OMG, I am heartily sorry, BUT….

Argiolas Costamolino 2010 Vermentino (Sardinia)

Vermentino Grapes

This light, crisp expression of the Vermentino grape comes from the hills above Caliguiri, Sardinia. Vermentino, a grape that comes with a number of synonyms (in Southern France it’s “Rolle” and in Corsica “Malvasoie de Corse”), is grown throughout the Western Mediterranean, with plantings in Northwestern Italy around Genoa – and, increasingly, coastal Tuscany; Provence and the Languedoc in France; Spain, and the Mediterranean islands Corsica and, of course, Sardinia.  Its history dates back at least 700 years, and grape historians debate whether it got its start in Northern Italy, Sardinia or Spain; certainly it was widely traded as far back as the 13th century, earning it a place of respect in the grape family tree on the basis of longevity alone.  It is a large leaved vine with big triangular shaped clusters of grapes.

Our lovely example today has straw yellow color with some extremely light green reflections.  The nose shows citrus, pear and a touch of honey, no doubt due to its partial malolactic fermentation and an obvious small amount of time on its lees.  On the palate the wine is zippy, crisp and lively.  The citrus flavors carry through with kefir lime and pineapple as well as other softer tropical fruits and some ripe Bosch pear which give this wine a lush soft mouthfeel.  Flavorful, crisp and lush are the three words to describe this baby.  We paired it with Pasta Putanesca with prosciutto.  The 2010 is becomming hard to find, and runs about $14 a bottle.  The 2011 is what you will find on shelves and seems to be priced lower, around $12 to $13 per bottle.  Just for the shear flexibility of this wine (yes, it make an AWESOME pour on its own on a cool autumn or cold winter afternoon!) I would rate it a 15+ (out of 20). I really recommend you trying to find it.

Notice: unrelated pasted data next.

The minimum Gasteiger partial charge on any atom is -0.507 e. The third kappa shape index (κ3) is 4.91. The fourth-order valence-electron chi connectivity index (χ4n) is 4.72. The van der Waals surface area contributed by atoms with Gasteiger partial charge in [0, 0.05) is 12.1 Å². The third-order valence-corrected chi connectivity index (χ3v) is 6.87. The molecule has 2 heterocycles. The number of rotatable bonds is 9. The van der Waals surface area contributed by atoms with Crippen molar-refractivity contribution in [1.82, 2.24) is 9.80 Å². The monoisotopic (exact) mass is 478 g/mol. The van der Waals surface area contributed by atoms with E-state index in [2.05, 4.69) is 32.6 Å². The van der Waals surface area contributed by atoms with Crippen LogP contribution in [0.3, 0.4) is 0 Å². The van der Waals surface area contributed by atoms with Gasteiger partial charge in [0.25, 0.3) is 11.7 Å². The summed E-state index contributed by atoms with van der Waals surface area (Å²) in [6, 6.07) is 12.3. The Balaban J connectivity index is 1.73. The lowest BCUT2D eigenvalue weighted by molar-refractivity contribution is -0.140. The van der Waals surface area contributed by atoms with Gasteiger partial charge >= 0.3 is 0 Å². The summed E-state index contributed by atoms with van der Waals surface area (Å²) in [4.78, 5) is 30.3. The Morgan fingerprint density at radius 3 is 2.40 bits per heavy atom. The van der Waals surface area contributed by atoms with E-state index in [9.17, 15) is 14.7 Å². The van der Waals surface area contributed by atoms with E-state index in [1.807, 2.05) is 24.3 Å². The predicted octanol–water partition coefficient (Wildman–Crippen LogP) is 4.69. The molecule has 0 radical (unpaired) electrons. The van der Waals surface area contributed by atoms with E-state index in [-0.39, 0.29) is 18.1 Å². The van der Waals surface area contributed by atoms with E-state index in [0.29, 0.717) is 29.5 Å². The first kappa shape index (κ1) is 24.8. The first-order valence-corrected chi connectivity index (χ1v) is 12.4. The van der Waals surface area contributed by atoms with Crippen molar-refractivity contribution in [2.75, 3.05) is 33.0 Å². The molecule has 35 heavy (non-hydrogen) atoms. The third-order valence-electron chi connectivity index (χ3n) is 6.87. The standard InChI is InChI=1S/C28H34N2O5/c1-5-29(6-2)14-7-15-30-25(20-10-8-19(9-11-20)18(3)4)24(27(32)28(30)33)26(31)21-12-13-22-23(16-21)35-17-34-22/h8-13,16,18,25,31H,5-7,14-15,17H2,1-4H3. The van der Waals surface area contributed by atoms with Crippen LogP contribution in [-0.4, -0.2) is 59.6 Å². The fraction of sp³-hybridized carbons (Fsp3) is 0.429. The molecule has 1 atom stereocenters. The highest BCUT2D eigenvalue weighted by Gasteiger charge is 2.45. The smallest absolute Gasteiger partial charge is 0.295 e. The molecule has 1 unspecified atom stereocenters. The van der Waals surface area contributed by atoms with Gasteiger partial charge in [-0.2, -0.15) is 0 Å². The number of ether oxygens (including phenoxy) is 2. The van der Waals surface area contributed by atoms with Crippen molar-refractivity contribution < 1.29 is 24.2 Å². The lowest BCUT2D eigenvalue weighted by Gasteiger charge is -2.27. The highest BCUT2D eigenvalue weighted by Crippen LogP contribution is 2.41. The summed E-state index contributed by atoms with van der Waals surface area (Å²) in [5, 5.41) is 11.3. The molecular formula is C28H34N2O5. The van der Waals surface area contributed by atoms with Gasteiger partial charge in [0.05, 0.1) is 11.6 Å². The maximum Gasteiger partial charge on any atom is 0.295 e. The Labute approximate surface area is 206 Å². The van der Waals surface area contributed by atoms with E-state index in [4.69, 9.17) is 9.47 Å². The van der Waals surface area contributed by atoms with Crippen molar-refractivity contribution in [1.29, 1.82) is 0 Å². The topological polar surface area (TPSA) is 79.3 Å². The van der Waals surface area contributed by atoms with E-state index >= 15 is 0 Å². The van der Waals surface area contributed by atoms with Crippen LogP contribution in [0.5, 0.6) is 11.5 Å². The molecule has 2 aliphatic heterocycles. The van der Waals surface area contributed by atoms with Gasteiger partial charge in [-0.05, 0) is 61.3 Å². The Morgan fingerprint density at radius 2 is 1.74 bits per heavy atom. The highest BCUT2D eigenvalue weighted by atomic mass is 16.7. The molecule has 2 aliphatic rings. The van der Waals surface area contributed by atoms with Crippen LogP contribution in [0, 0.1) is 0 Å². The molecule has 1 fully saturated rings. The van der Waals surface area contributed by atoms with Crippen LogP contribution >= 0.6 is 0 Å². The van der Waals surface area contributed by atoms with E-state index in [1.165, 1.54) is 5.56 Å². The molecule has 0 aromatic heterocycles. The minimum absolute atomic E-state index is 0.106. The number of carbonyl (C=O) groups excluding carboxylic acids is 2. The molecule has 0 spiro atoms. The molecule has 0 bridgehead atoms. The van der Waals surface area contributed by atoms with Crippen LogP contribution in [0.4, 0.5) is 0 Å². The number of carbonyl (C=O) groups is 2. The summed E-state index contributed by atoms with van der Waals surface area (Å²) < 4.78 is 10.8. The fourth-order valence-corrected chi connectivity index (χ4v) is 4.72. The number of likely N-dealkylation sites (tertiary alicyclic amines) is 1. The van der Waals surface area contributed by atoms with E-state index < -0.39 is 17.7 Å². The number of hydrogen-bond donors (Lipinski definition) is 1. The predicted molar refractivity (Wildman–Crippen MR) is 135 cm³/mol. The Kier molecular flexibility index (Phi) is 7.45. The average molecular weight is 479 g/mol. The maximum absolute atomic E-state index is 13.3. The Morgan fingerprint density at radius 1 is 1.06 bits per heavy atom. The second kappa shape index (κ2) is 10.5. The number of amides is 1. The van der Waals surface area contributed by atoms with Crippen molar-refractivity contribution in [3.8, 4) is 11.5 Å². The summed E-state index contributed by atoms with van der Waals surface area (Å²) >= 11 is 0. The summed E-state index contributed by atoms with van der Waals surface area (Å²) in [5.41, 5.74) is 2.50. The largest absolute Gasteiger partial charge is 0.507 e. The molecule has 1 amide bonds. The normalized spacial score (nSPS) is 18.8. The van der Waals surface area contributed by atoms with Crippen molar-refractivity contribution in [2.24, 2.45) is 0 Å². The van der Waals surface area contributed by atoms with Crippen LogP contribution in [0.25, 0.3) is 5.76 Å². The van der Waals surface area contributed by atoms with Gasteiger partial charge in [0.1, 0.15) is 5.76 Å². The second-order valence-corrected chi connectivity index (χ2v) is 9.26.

Coming up: , Pasta Putanesca recipe posting in a few hours to subscribers, Greek Lamb Ragu posting tomorrow, and Sunday before Sandy at Sharpe Hill Vineyards ^ Restaurant coming very soon!
My apologies for the lag in posting.  It was a Superstorm, or something like that! Also, I was out working them streets for the election.

Wineguy’s Wine #4 – Grechetto Bianco

Santa Cristina Umbria IGT 2011 (Villa Antinori – Tuscany/Umbria – Italy)
Price Point: $8 – $10
Availability: 9
Color: White
Varietal(s): Grechetto Bianco with Procanico (Trebbiano clone)
Weight: Medium Light
Professional Rating: Unrated
My Rating: 14

Santa Cristina Bianco is an very pale straw yellow color, almost clear color at the edges wine, with remarkable viscosity (legs) nice for an Italian white (central Italy was a scorcher last summer). The aromas are fresh, bright and vividly sweet – redolent with orange blossom, honeysuckle, cinnamon, and exotic citrus notes that are just on the tip of your tongue but out of mind’s reach. The first taste is soft and ambrosial (Grechetto is the grape often used for desert wines from the region including a delicious Vin Santo), later on you get a cascade of ripe Bosch pear, Granny Smith apples and summertime floral notes. The acidity on this wine is bright and clean. It mellows out midpalate and you begin to taste white stone fruits, i.e., peaches, apricots, with just a bit of minerality and a lingering floral hint, but only a hint. The finish and aftertaste is crisp and savory and reinforces in the mouth the floral and citrus aroma notes first felt on the nose.

What is Grechetto? Grechetto Bianco (commonly abbreviated to Grechetto) is a white wine grape variety grown in central Italy. While also planted in Lazio and Tuscany, the grape is most strongly associated with Umbria and is used in the production of the cheerful peach-scented wines of Orvieto DOC.

Although it is believed to have its origins in Greece, Grechetto has been grown in Italy for so long that it is now widely regarded as being native to Umbria. Since the late 20th century, its reputation has significantly improved and Grechetto is now regarded as one of the finest white wine grapes in the region.